A cluster headache is another less common type of headache. Cluster headaches affect men more often than women. The headaches are characterized by sudden severe pain behind or around the eye, on one side of the head. Pain peaks within 10 minutes but can last 15 minutes to 3 hours.

Migraine, which is considered a neurological disorder, and migraine episodes are distinct from tension or cluster headaches. When migraine is chronic, it can be very disruptive to a person’s life.

Some people with migraine report warning symptoms. This is known as migraine with aura. Warning symptoms may include blurred vision, seeing “stars,” or other odd sensations like unpleasant smells before the onset of an attack. Some may even experience slurred speech or other language difficulties. Temporary loss of vision in one eye has also been reported.

Aura may occur from 10 minutes to 1 day before the onset of a migraine episode. In some cases, a person may experience an aura without a migraine episode. Migraine with aura tends to be less severe and disabling than migraine without aura.

A number of factors are known to trigger the onset of migraine episodes. More than half of people who experience migraine with aura report having at least one trigger for their migraine. Potential triggers are numerous and may include:

  • fluctuating hormone levels
  • stress or anxiety
  • fermented and pickled foods
  • cured meats and aged cheeses
  • fruits such as bananas, avocados, and citrus
  • skipped meals
  • too little or too much sleep
  • bright or strong lights
  • changes in atmospheric pressure due to shifting weather
  • alcohol use
  • caffeine withdrawal

Migraine results from a complex cascade of abnormal events in the brain, something researchers are still trying to fully understand. One thing scientists do know: The abnormal activity originates in the body’s largest cranial nerve, the trigeminal nerve. Changes within this cranial nerve quickly spread to a network of smaller nerves. These nerves form a web throughout the delicate outer lining of the brain, known as the dura mater.

Within as little as 10 minutes after a migraine episode begins, pain-sensing nerves in this network undergo molecular changes. This causes them to become hypersensitive to pressure. This hair-trigger response creates throbbing pain as blood pressure naturally rises and falls with each heartbeat.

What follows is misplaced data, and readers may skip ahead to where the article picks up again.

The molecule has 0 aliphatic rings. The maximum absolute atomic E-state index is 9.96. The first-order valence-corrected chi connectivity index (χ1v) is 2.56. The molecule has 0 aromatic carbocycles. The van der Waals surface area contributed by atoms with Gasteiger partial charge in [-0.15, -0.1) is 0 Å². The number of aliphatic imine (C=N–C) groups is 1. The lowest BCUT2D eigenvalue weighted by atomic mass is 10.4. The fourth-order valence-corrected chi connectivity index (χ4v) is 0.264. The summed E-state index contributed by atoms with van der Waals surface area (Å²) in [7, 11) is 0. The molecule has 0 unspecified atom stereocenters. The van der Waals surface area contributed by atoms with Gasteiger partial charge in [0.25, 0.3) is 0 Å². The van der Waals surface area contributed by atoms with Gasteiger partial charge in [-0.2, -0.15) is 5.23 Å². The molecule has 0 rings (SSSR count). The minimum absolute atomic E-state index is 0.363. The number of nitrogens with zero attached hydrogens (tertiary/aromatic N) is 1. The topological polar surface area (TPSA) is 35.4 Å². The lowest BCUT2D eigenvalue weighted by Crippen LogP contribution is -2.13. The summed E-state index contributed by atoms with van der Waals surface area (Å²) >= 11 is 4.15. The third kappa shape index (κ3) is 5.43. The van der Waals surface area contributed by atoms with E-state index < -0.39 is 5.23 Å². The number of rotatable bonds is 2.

Also, certain arteries dilate and blood flow is altered, causing the release of pain-producing chemicals. You may experience some of these changes even after an attack has passed.

Brain messenger chemicals, dopamine and serotonin, are also believed to play a role in developing migraine.

Another theory suggests that migraine may be related to the brain’s temperature. If it’s too high or too low, a migraine attack may occur as the body’s defensive response to temperature fluctuations. In addition, a 2015 study found that small decreases in atmospheric pressure led to migraine episodes in people with migraine.

Scientists believe there’s a genetic basis for migraine. Certain environmental factors, including weather changes, altitude changes, and even travel, are also believed to be linked to migraine. In fact, migraine attacks may be triggered by extreme heat or a change in your routine or your environment.

In general, a migraine episode may appear as a severe headache. Chronic migraine is the presence of an episode at least 15 days a month for more than 3 consecutive months. It’s possible that some days the episode is not so severe and on others it is quite painful, leading to a loss in productivity and quality of life.

If you think you have chronic migraine, you should speak with your doctor so they can help you decide on a course of treatment.